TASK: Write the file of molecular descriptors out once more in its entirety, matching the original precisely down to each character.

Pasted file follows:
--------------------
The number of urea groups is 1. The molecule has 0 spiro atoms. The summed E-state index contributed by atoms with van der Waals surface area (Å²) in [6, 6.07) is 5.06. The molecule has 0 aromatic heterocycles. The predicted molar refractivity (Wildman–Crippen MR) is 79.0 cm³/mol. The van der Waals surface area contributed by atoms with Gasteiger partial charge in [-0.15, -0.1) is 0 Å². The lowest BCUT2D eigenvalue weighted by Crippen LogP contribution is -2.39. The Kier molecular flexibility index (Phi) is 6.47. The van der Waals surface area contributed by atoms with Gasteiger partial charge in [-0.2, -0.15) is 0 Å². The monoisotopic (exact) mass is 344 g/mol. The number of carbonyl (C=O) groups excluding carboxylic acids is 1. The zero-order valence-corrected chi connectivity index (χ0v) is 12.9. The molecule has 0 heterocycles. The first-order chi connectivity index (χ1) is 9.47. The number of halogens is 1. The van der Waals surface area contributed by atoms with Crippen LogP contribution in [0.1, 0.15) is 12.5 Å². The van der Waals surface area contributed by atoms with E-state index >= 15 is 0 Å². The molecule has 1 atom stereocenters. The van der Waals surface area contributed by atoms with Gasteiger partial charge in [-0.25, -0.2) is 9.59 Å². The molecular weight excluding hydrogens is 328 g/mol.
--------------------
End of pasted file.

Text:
The number of urea groups is 1. The molecule has 0 spiro atoms. The summed E-state index contributed by atoms with van der Waals surface area (Å²) in [6, 6.07) is 5.06. The molecule has 0 aromatic heterocycles. The predicted molar refractivity (Wildman–Crippen MR) is 79.0 cm³/mol. The van der Waals surface area contributed by atoms with Gasteiger partial charge in [-0.15, -0.1) is 0 Å². The lowest BCUT2D eigenvalue weighted by Crippen LogP contribution is -2.39. The Kier molecular flexibility index (Phi) is 6.47. The van der Waals surface area contributed by atoms with Gasteiger partial charge in [-0.2, -0.15) is 0 Å². The monoisotopic (exact) mass is 344 g/mol. The number of carbonyl (C=O) groups excluding carboxylic acids is 1. The zero-order valence-corrected chi connectivity index (χ0v) is 12.9. The molecule has 0 heterocycles. The first-order chi connectivity index (χ1) is 9.47. The number of halogens is 1. The van der Waals surface area contributed by atoms with Crippen LogP contribution in [0.1, 0.15) is 12.5 Å². The van der Waals surface area contributed by atoms with E-state index >= 15 is 0 Å². The molecule has 1 atom stereocenters. The van der Waals surface area contributed by atoms with Gasteiger partial charge in [-0.25, -0.2) is 9.59 Å². The molecular weight excluding hydrogens is 328 g/mol.